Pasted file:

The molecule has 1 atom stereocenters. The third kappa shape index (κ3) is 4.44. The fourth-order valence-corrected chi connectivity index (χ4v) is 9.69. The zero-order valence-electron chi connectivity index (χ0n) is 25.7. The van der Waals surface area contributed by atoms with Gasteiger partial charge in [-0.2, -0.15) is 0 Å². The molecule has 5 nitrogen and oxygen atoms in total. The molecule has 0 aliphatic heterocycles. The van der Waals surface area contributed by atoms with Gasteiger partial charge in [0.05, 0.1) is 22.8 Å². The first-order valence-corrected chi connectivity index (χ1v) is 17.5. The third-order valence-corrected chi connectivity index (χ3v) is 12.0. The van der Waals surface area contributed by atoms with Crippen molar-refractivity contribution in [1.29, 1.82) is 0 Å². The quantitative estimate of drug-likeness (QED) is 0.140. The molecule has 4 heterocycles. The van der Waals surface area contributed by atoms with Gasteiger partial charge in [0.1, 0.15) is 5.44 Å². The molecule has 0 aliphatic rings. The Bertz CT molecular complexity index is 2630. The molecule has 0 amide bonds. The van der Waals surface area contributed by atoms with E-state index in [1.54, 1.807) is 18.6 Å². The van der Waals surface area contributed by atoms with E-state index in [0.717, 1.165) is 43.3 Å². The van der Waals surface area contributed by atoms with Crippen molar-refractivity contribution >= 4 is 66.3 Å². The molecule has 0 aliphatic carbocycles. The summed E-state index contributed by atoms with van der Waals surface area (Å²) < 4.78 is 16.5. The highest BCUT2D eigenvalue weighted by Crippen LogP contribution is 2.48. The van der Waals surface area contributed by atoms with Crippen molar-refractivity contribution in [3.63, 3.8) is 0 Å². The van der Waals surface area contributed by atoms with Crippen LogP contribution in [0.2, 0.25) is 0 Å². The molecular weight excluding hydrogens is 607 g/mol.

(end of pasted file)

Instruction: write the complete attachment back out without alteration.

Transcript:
The molecule has 1 atom stereocenters. The third kappa shape index (κ3) is 4.44. The fourth-order valence-corrected chi connectivity index (χ4v) is 9.69. The zero-order valence-electron chi connectivity index (χ0n) is 25.7. The van der Waals surface area contributed by atoms with Gasteiger partial charge in [-0.2, -0.15) is 0 Å². The molecule has 5 nitrogen and oxygen atoms in total. The molecule has 0 aliphatic heterocycles. The van der Waals surface area contributed by atoms with Gasteiger partial charge in [0.05, 0.1) is 22.8 Å². The first-order valence-corrected chi connectivity index (χ1v) is 17.5. The third-order valence-corrected chi connectivity index (χ3v) is 12.0. The van der Waals surface area contributed by atoms with Crippen molar-refractivity contribution in [1.29, 1.82) is 0 Å². The quantitative estimate of drug-likeness (QED) is 0.140. The molecule has 4 heterocycles. The van der Waals surface area contributed by atoms with Gasteiger partial charge in [0.1, 0.15) is 5.44 Å². The molecule has 0 aliphatic rings. The Bertz CT molecular complexity index is 2630. The molecule has 0 amide bonds. The van der Waals surface area contributed by atoms with E-state index in [1.54, 1.807) is 18.6 Å². The van der Waals surface area contributed by atoms with E-state index in [0.717, 1.165) is 43.3 Å². The van der Waals surface area contributed by atoms with Crippen molar-refractivity contribution >= 4 is 66.3 Å². The molecule has 0 aliphatic carbocycles. The summed E-state index contributed by atoms with van der Waals surface area (Å²) < 4.78 is 16.5. The highest BCUT2D eigenvalue weighted by Crippen LogP contribution is 2.48. The van der Waals surface area contributed by atoms with Crippen molar-refractivity contribution in [3.63, 3.8) is 0 Å². The van der Waals surface area contributed by atoms with Crippen LogP contribution in [0.2, 0.25) is 0 Å². The molecular weight excluding hydrogens is 607 g/mol.